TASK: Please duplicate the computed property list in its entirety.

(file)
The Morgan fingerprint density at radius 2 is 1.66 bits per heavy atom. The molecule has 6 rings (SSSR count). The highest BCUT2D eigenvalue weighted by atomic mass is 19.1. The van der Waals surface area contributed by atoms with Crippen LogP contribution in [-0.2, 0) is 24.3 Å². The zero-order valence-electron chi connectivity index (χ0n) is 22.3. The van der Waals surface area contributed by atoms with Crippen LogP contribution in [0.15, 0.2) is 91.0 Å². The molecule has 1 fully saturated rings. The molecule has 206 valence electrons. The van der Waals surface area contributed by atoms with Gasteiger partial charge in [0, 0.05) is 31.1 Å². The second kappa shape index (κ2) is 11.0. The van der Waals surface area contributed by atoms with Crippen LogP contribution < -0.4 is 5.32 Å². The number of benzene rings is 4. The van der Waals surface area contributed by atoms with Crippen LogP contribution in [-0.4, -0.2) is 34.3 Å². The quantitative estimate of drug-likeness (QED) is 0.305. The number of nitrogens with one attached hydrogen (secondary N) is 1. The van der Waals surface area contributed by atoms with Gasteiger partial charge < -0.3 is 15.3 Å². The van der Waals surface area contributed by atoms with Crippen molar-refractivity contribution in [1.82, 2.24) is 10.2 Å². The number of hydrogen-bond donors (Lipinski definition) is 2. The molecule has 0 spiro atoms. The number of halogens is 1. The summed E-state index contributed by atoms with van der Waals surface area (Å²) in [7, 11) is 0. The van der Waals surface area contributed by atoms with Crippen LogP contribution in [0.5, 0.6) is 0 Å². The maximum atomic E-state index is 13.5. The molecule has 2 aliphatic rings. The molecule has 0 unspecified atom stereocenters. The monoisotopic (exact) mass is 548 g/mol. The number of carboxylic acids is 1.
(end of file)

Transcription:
The Morgan fingerprint density at radius 2 is 1.66 bits per heavy atom. The molecule has 6 rings (SSSR count). The highest BCUT2D eigenvalue weighted by atomic mass is 19.1. The van der Waals surface area contributed by atoms with Crippen LogP contribution in [-0.2, 0) is 24.3 Å². The zero-order valence-electron chi connectivity index (χ0n) is 22.3. The van der Waals surface area contributed by atoms with Crippen LogP contribution in [0.15, 0.2) is 91.0 Å². The molecule has 1 fully saturated rings. The molecule has 206 valence electrons. The van der Waals surface area contributed by atoms with Gasteiger partial charge in [0, 0.05) is 31.1 Å². The second kappa shape index (κ2) is 11.0. The van der Waals surface area contributed by atoms with Crippen LogP contribution < -0.4 is 5.32 Å². The number of benzene rings is 4. The van der Waals surface area contributed by atoms with Crippen LogP contribution in [-0.4, -0.2) is 34.3 Å². The quantitative estimate of drug-likeness (QED) is 0.305. The number of nitrogens with one attached hydrogen (secondary N) is 1. The van der Waals surface area contributed by atoms with Gasteiger partial charge < -0.3 is 15.3 Å². The van der Waals surface area contributed by atoms with Crippen molar-refractivity contribution in [1.82, 2.24) is 10.2 Å². The number of hydrogen-bond donors (Lipinski definition) is 2. The molecule has 0 spiro atoms. The number of halogens is 1. The summed E-state index contributed by atoms with van der Waals surface area (Å²) in [7, 11) is 0. The van der Waals surface area contributed by atoms with Crippen LogP contribution in [0.5, 0.6) is 0 Å². The maximum atomic E-state index is 13.5. The molecule has 2 aliphatic rings. The molecule has 0 unspecified atom stereocenters. The monoisotopic (exact) mass is 548 g/mol. The number of carboxylic acids is 1.